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Think Small

Finding Value in Small Cap Stocks

2024-02-14, Derek Nichol

As headlines focus on the alluring ‘Magnificent Seven’ and the S&P 500 Index becomes increasingly concentrated in a handful of companies, it can be easy to overlook the broad selection of publicly traded companies known as “small caps.” Market observers focused on the behemoths may be missing increasingly attractive value in the small capitalization area of the market.    


For most of the last 20 years, small cap stocks (as represented by the S&P Small Cap 600 Index) have traded at a relative premium to large cap stocks (S&P 500 Index), but this relationship has flipped over the last three years. Furthermore, the second chart shows that small cap stocks are currently trading at a 15% discount to their 20-year average valuation, while large caps are trading at a ~25% premium to their historical average.

Source: S&P Capital IQ

Source: S&P Capital IQ


There are many hypotheses for why a discount has emerged for small cap stocks. Part of the explanation has to do with the fact that the larger cap index has become increasingly concentrated. In the S&P 500, the top 10 stocks by weight represent 32% of the total market capitalization. Furthermore, as a group these ten largest stocks are trading at >25x forward price-to-earnings (as of year-end 2023).

The above helps explain some of the relative discount, but the fact remains that small cap stocks are still cheap compared to their own history. An explanation could be the generalized perception that small cap stocks are riskier than larger peers, driven by heightened economic sensitivity or that small cap companies are more exposed to inflationary forces and subsequent pressure on profits because of limited pricing power. An additional view is that smaller companies often rely on external financing with variable rates to supplement internal cash generation. External debt financing has increased in cost as interest rates have risen, implying lower earnings all else equal.


As can be seen in the chart below, for the last several quarters the QV Canadian Small Cap strategy has traded at an attractive absolute valuation of <13x forward price-to-earnings, a significant discount to its long-term average valuation. This translates to an earnings yield greater than 8%.

Source: S&P Capital IQ

We can look to Calian Group Ltd. (TSX:CGY) to get a sense of the strong value opportunities we are seeing. Calian provides diversified support services to businesses and governments across various areas such as healthcare, IT and cybersecurity. CGY trades at a forward price-to-earnings multiple of 12.8x which is a 23% discount to its own 5-year average historical valuation of 16.6x. This ~8% earnings yield valuation is attractive in the context of the company’s guidance for 8% organic revenue growth this year and margin expansion, leading to double-digit earnings growth and a ~16% return on equity. Notably, Calian’s diversified portfolio of service offerings, long-term contractual revenue and mix of government and commercial customers help to dampen its economic sensitivity and dispel this factor as a driver of CGY’s cheap valuation.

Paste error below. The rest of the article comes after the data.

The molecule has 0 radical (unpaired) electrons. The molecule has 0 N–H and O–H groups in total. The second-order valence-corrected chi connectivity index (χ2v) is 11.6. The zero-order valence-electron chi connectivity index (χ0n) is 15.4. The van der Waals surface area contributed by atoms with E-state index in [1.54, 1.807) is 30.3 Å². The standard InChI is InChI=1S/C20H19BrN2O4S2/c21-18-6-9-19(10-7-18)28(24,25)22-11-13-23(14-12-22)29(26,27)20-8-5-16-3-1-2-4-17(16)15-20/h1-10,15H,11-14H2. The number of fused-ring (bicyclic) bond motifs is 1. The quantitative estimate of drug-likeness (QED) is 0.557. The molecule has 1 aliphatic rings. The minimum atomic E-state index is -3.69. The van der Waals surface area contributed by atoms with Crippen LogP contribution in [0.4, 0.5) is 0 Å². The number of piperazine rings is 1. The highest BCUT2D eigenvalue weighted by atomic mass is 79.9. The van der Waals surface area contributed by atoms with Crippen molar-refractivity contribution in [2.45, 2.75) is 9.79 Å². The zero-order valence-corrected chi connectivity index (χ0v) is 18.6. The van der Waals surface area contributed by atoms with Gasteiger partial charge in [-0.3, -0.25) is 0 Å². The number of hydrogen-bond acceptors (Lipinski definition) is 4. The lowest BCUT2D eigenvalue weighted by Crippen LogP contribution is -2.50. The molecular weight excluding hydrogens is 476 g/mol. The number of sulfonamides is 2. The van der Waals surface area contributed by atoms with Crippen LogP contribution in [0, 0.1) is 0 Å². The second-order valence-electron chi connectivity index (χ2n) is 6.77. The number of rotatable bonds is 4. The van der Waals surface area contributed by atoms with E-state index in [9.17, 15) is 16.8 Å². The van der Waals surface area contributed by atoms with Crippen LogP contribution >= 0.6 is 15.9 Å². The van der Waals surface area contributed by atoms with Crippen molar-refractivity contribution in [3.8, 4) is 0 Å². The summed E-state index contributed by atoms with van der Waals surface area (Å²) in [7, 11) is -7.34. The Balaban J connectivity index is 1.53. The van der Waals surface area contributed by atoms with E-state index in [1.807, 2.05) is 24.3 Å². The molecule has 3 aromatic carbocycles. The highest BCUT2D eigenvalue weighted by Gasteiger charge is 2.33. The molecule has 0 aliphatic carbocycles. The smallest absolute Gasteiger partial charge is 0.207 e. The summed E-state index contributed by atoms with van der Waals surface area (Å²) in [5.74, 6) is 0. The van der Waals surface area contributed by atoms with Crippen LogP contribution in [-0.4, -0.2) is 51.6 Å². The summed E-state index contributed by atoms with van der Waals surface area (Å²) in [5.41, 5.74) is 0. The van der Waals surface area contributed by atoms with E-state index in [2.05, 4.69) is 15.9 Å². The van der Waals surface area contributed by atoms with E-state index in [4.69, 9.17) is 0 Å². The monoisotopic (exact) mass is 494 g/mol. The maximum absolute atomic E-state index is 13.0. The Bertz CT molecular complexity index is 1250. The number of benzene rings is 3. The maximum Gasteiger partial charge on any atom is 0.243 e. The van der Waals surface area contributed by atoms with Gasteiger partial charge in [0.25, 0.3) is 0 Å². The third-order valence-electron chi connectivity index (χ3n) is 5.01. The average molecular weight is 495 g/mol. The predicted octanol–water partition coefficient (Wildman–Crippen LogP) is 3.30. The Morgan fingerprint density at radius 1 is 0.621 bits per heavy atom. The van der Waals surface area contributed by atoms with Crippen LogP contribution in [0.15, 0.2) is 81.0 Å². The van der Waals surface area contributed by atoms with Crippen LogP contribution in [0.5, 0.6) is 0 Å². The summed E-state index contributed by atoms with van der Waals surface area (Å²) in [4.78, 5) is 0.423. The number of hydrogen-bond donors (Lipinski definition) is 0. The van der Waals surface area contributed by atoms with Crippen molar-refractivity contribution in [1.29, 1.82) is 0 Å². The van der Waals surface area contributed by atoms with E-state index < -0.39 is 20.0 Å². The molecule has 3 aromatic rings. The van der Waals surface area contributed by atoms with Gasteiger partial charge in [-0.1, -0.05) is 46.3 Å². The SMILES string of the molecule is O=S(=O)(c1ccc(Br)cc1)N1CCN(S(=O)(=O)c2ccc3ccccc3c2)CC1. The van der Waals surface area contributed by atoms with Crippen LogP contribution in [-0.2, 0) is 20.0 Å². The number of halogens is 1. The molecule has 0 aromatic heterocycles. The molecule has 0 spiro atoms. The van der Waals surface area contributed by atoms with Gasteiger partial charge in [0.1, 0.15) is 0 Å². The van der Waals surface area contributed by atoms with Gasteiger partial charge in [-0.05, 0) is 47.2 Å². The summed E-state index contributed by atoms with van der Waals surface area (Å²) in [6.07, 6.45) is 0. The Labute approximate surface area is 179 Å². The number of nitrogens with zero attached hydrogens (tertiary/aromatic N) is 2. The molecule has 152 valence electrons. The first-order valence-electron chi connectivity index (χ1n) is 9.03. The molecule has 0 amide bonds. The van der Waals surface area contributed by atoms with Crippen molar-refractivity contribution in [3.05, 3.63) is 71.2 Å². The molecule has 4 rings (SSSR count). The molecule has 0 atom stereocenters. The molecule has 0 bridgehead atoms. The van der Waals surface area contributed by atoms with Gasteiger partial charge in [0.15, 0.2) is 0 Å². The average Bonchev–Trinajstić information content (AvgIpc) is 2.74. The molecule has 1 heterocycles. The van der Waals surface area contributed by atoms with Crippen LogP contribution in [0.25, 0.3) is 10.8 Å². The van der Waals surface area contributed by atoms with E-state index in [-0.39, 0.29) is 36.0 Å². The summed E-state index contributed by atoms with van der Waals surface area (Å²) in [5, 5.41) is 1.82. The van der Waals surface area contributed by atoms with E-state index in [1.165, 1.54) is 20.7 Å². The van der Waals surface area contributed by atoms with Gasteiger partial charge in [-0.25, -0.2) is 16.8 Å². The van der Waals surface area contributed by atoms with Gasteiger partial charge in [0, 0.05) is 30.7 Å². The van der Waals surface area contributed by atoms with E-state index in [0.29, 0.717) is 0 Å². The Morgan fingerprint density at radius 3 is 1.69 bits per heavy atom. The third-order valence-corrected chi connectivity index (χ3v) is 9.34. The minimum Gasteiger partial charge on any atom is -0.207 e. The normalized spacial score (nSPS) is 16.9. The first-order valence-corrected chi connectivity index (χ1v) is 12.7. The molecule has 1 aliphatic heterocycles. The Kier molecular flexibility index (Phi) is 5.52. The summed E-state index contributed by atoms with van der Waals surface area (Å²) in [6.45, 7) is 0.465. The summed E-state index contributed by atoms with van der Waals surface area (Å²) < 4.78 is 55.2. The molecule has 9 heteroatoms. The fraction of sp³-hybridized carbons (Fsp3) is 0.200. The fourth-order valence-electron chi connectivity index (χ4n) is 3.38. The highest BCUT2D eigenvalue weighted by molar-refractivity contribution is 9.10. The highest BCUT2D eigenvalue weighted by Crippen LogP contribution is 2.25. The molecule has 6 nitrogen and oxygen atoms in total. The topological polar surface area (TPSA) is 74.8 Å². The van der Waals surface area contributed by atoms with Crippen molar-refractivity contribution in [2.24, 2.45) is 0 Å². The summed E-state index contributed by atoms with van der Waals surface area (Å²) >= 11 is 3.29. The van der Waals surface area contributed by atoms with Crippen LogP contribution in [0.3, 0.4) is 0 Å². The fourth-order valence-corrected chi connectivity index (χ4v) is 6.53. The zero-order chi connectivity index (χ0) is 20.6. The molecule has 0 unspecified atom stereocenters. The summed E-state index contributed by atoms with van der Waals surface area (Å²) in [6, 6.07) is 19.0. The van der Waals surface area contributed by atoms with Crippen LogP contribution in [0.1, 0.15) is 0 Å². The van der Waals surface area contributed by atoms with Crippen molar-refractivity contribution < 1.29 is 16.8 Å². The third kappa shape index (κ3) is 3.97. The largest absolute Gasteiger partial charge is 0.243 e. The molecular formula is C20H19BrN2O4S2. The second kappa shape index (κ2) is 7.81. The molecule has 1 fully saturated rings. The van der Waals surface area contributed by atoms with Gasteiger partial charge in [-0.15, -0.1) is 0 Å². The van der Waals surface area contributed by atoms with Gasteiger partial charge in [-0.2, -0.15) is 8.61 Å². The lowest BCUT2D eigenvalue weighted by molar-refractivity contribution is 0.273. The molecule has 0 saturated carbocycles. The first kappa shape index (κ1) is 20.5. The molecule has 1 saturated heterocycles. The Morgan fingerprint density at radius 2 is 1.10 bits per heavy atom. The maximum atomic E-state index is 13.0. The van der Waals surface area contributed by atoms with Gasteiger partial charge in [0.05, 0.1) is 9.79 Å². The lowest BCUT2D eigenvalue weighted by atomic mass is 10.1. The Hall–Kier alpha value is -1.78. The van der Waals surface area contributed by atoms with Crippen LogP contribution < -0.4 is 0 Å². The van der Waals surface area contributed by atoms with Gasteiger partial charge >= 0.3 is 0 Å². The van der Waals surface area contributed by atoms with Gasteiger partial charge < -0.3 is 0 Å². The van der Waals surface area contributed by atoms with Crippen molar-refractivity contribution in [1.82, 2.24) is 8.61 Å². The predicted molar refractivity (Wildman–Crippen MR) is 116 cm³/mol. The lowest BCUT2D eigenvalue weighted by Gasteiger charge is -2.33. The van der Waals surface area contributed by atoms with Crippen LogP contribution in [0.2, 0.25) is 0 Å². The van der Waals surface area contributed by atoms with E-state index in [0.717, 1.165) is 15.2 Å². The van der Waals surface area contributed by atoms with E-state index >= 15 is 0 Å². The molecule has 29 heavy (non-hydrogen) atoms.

Perhaps then an explanation for the favourable valuation is that Calian faces a more expensive financing environment which will raise interest expenses and pressure earnings? The answer is no, as Calian has internally financed its capital needs for most of the last ten years (i.e. in a net cash position). Today the balance sheet is still relatively clean, with a Net Debt/EBITDA ratio less than 0.5x and limited ongoing capital requirements.

The company did face an operational issue in a recent quarter whereby it over-hired during a high growth period for its IT segment. As sales in that segment normalized, Calian needed to right-size its workforce to maintain proper margins. This was a swift restructuring, and not an event that we believe should be impairing valuation for long. We concede that, on the surface, Calian has what appears to be a disparate group of operating segments and may not be the easiest business to analyze. Perhaps that is reason enough for some investors to ignore this sub-$1 billion market cap opportunity, but we are happy to roll up our sleeves for an attractive combination of quality, growth, and especially, value.

All views and projections are the expressed opinion of QV Investors Inc. and are subject to change without notice. This Update is provided for informational purposes only. QV Investors takes no legal responsibility from any losses resulting from investment decisions based on the content of this Update.


Derek Nichol | Portfolio Manager, Equities

Derek oversees QV’s investment process and makes portfolio decisions for the global small cap strategy.